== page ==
If you're considering putting Phaidon's new book The Art Museum under the Christmas tree for a loved one this winter, be advised: you may need a bigger tree. A survey of art history from the cave paintings at Lascaux to relational esthetics, with, on average, nearly one artwork illustrated per year, the 992-page tome weighs in at 17.5 pounds and measures 17 by 12½ by 2¼ inches. Due for release in November, the book will retail at $200.

The publisher called on a panel of 65 specialists to advise on the project. The experts are a varied crew. A sampling of just U.S.-based contributors turns up a Stella Paul, who works in audio programs at the Metropolitan Museum of Art in New York, to Sanjyot Mehendale, an archeologist and lecturer in Near Eastern Studies at UC Berkeley, and Matthew McCarty, a Mellon Fellow in the Humanities at Yale.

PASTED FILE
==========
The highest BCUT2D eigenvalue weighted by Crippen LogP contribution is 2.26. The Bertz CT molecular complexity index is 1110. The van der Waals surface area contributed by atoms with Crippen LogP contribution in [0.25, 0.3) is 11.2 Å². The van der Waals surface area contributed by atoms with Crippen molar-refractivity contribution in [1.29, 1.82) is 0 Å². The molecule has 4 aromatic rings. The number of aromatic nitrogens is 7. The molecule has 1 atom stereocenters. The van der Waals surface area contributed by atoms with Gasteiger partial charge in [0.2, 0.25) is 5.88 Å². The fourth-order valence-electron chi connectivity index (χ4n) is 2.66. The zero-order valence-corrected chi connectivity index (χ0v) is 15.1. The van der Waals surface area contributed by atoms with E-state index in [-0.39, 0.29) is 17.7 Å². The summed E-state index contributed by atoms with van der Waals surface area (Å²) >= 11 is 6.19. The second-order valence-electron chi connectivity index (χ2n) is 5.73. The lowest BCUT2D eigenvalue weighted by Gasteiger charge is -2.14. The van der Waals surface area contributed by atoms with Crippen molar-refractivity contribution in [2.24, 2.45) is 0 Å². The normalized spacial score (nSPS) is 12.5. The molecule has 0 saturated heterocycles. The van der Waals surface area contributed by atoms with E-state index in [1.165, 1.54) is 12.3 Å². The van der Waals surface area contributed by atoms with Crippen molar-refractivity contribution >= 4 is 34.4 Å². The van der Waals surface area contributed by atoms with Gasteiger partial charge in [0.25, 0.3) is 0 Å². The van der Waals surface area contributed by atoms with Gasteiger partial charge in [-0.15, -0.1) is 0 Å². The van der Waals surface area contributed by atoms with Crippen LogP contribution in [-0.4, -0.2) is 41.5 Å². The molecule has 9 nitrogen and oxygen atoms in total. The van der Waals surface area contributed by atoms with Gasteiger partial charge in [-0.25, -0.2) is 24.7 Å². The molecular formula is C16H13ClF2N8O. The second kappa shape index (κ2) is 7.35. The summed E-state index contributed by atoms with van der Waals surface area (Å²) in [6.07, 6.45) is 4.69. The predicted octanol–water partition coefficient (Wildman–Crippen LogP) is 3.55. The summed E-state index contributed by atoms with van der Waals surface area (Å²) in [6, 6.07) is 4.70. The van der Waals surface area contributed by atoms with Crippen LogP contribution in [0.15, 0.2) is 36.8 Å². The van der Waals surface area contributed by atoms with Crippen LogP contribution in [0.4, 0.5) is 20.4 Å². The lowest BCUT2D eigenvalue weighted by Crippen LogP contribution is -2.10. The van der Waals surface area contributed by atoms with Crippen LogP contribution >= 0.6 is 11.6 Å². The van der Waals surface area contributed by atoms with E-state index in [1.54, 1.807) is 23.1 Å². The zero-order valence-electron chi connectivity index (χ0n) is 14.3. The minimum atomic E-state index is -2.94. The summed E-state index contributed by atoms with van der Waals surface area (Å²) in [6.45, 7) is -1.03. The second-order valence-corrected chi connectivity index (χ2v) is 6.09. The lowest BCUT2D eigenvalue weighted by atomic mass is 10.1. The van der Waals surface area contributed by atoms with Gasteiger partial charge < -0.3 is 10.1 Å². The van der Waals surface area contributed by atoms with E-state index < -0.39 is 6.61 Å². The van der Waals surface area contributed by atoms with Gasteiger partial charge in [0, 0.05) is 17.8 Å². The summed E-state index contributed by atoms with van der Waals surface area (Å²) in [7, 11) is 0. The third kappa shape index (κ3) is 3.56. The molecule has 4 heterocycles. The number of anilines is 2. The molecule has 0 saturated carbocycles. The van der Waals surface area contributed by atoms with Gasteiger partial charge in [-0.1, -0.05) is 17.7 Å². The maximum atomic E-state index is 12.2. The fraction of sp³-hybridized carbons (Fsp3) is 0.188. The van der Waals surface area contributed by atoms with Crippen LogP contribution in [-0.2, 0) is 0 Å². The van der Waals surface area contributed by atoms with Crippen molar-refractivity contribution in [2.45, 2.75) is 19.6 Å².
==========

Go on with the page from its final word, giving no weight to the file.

The book-as-museum is divided into 452 color-coded "rooms," each featuring a mini-exhibition. Room 190 is devoted to Italian Renaissance wood architectural models; room 449 surveys Chinese figurative art since the Cultural Revolution.

Illustrations range in size from an inch across, for small items like jewelry, to entire spreads, over 2 feet wide, for large items such as the Sistine Chapel ceiling and Jackson Pollock's One: Number 31. The contemporary pages include artists as young as Sarah Sze and Vanessa Beecroft (both b. 1969).

Ironically, the publication comes on the heels of a big buzz about Ikea, in the age of the e-book, redesigning its classic Billy bookshelf to store decorative items rather than actual books. Will The Art Museum rekindle (as it were) the public's love affair with the physical item, or be its swan song? Says Amanda Renshaw, Phaidon's editorial director, "In our experience, there is currently great demand for books that are also beautiful, unique objects, and this book is extraordinary-unlike anything that has ever been published."